In this briefing:
- Maeda Road Starts Talks With Nippo (1881) As a White Knight. Not a Winner Yet.
- Bumrungrad: Bangkok Dusit’s Poor Diagnosis
- Why Tesco Should Not Sell Its Thai Business
- Wheelock’s Unexpected Two-Step Privatisation Proposal
It is a very hand-wave-y announcement with comments about cost pull, resource allocation, efficiencies, working towards the public good by constant improvement of social infrastructure, and then at the very end…
The two companies will proceed with the discussions on the specific terms of the alliance while complying with the antimonopoly law and other relevant laws and regulations.
The history here – the reason why that last line is needed – tells you something about what this announcement means.
That Offer Price may increase by up to 20% – or up to THB150/share – depending on the “appropriateness of the market directions of the market of the Stock Exchange of Thailand and the trading price of BH at the time.”
In addition to requiring approval from BDMS’ shareholders, the key condition to the Offer will be the approval from the Trade Competition Commission (TCC). That is unlikely to be a defeating condition.
The initial headline price, and even the high end of this indicative range, appears highly opportunistic.
More below the fold.
Tesco PLC (TSCO LN)‘s CEO Dave Lewis has done an admirable job turning around Tesco, despite a pretty muted share price reaction since his arrival in late 2014. Despite improving profitability and selling prized assets such as Korea to reduce debt, Tesco’s share price recovery has moved in-line with the FTSE 100 over the past five years whilst Tesco shares are worth half of their peak 13 years ago.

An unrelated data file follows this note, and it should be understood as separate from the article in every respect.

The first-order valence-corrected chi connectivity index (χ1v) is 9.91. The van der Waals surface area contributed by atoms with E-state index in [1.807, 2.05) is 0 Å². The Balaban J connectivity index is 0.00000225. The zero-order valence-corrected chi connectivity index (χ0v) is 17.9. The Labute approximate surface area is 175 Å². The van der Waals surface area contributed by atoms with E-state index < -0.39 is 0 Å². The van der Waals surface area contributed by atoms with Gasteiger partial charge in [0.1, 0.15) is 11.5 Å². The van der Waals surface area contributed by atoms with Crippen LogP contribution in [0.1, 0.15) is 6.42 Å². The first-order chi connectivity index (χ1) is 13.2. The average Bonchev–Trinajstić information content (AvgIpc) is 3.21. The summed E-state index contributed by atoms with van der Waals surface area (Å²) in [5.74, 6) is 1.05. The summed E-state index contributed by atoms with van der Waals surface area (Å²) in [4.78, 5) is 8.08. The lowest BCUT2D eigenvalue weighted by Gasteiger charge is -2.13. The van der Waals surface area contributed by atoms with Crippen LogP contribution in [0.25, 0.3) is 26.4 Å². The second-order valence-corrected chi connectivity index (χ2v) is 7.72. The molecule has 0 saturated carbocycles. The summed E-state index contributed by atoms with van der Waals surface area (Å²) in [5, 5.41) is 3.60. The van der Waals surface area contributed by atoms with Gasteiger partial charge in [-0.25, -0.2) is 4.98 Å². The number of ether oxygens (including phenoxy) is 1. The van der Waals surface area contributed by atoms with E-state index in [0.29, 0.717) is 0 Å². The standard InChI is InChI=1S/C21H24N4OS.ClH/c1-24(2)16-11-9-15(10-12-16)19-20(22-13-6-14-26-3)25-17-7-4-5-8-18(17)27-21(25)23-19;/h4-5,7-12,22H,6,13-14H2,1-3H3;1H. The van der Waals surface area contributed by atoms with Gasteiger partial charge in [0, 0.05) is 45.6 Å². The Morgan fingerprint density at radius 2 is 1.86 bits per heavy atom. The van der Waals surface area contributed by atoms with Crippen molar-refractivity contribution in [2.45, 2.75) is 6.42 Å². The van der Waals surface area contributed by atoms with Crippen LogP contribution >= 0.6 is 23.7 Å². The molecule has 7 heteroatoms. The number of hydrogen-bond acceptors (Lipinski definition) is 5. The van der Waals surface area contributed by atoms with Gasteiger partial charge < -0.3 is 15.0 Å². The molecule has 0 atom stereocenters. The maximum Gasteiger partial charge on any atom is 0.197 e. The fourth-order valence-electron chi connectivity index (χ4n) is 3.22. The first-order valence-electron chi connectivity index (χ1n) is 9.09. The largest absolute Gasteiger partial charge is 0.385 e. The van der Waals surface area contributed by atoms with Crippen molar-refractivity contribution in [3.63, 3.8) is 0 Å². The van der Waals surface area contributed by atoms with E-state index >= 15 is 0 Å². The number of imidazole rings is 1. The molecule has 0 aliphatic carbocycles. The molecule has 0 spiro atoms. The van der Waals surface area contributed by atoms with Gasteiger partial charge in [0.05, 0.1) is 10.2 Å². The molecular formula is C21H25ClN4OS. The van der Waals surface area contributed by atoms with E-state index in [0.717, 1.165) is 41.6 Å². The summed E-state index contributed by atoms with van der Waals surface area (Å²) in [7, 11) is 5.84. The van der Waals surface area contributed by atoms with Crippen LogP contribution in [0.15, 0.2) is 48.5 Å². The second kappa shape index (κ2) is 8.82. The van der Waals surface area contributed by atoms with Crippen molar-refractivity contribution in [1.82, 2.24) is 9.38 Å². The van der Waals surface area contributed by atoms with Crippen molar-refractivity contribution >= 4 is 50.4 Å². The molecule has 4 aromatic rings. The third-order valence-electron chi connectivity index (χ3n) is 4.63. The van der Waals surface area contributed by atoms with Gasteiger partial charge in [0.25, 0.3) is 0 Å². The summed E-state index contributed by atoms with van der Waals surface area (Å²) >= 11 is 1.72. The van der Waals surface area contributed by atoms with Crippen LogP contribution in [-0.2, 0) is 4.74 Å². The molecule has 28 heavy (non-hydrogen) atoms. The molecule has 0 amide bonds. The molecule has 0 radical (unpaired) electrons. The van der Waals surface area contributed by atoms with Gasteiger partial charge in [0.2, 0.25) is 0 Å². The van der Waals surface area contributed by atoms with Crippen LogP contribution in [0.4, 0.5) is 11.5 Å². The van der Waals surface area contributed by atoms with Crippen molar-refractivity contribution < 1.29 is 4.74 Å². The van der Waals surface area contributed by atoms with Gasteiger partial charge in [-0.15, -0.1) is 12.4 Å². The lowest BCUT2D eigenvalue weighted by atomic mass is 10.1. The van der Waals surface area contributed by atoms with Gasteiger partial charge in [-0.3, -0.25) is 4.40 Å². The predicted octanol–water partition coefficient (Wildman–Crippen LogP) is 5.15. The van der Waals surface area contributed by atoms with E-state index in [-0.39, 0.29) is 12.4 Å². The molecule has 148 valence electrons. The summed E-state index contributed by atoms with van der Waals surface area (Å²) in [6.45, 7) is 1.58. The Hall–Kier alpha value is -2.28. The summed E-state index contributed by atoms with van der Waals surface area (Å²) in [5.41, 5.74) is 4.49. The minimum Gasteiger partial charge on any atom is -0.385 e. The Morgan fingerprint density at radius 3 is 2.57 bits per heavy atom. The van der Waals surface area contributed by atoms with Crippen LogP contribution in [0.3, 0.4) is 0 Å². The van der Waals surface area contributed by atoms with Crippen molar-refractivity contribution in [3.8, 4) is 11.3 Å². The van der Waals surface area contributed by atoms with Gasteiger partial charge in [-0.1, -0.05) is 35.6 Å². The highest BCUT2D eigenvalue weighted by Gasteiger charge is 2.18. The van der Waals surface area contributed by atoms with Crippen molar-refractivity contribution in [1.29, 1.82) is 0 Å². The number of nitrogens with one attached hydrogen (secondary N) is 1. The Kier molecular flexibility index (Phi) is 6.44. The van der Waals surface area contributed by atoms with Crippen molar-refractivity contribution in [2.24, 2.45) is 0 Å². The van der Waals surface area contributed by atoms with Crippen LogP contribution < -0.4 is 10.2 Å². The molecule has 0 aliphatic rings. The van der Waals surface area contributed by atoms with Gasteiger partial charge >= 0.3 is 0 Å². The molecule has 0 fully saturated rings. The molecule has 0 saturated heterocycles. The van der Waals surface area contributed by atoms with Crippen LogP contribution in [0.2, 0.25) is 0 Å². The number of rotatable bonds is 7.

We argue the latest decision by Tesco to consider selling its Thai/Malaysian assets is misguided for three reasons; which are as follows:
Tesco’s Thailand and Malaysian robust valuation are already broadly reflected in the group valuation.
Tesco would heavily dilute its group margins and lose 12% of its EBIT whilst doubling down on a UK business that continues to lose market share.
Tesco could see significant supply chain disruptions as it uses its Thai business as an importing hub.
For more of our commentary over the years on Tesco and Thai retail, you can find our content here:
Wheelock (20 HK) is one of the largest property developers in Hong Kong. On 27 February, its shares rose 40% on the back of a privatisation offer from the Woo family, its controlling shareholder. The Woo family is taking private Wheelock through a two-step transaction. First, Wheelock will distribute its equity holdings in Wharf Real Estate Investment (1997 HK) and Wharf Holdings (4 HK) by offering one share each of Wharf REIC and Wharf Holdings. Second, the Woo family will offer HK$12.00 cash per Wheelock scheme share.
Overall, we believe that the offer is a reasonable but not a knockout bid. In combination with the bid’s small cash component, short-term investors/traders should lock in profits as we expect the value of the privatisation bid to creep downwards.
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